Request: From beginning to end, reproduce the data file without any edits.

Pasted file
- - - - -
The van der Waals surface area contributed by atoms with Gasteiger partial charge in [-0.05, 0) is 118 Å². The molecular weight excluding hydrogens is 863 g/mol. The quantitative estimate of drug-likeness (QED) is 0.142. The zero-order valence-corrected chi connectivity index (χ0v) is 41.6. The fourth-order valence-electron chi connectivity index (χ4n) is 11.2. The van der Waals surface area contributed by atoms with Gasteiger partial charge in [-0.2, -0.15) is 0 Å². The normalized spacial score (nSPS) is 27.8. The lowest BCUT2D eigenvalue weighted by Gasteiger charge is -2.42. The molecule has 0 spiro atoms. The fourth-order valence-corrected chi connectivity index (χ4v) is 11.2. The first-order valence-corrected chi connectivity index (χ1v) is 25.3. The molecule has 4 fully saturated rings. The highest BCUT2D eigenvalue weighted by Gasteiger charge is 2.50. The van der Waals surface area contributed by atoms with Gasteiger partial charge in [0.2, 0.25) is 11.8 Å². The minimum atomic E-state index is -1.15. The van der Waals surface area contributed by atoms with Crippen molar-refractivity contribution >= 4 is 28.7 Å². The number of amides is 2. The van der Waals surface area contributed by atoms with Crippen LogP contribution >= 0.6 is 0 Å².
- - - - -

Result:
The van der Waals surface area contributed by atoms with Gasteiger partial charge in [-0.05, 0) is 118 Å². The molecular weight excluding hydrogens is 863 g/mol. The quantitative estimate of drug-likeness (QED) is 0.142. The zero-order valence-corrected chi connectivity index (χ0v) is 41.6. The fourth-order valence-electron chi connectivity index (χ4n) is 11.2. The van der Waals surface area contributed by atoms with Gasteiger partial charge in [-0.2, -0.15) is 0 Å². The normalized spacial score (nSPS) is 27.8. The lowest BCUT2D eigenvalue weighted by Gasteiger charge is -2.42. The molecule has 0 spiro atoms. The fourth-order valence-corrected chi connectivity index (χ4v) is 11.2. The first-order valence-corrected chi connectivity index (χ1v) is 25.3. The molecule has 4 fully saturated rings. The highest BCUT2D eigenvalue weighted by Gasteiger charge is 2.50. The van der Waals surface area contributed by atoms with Gasteiger partial charge in [0.2, 0.25) is 11.8 Å². The minimum atomic E-state index is -1.15. The van der Waals surface area contributed by atoms with Crippen molar-refractivity contribution >= 4 is 28.7 Å². The number of amides is 2. The van der Waals surface area contributed by atoms with Crippen LogP contribution >= 0.6 is 0 Å².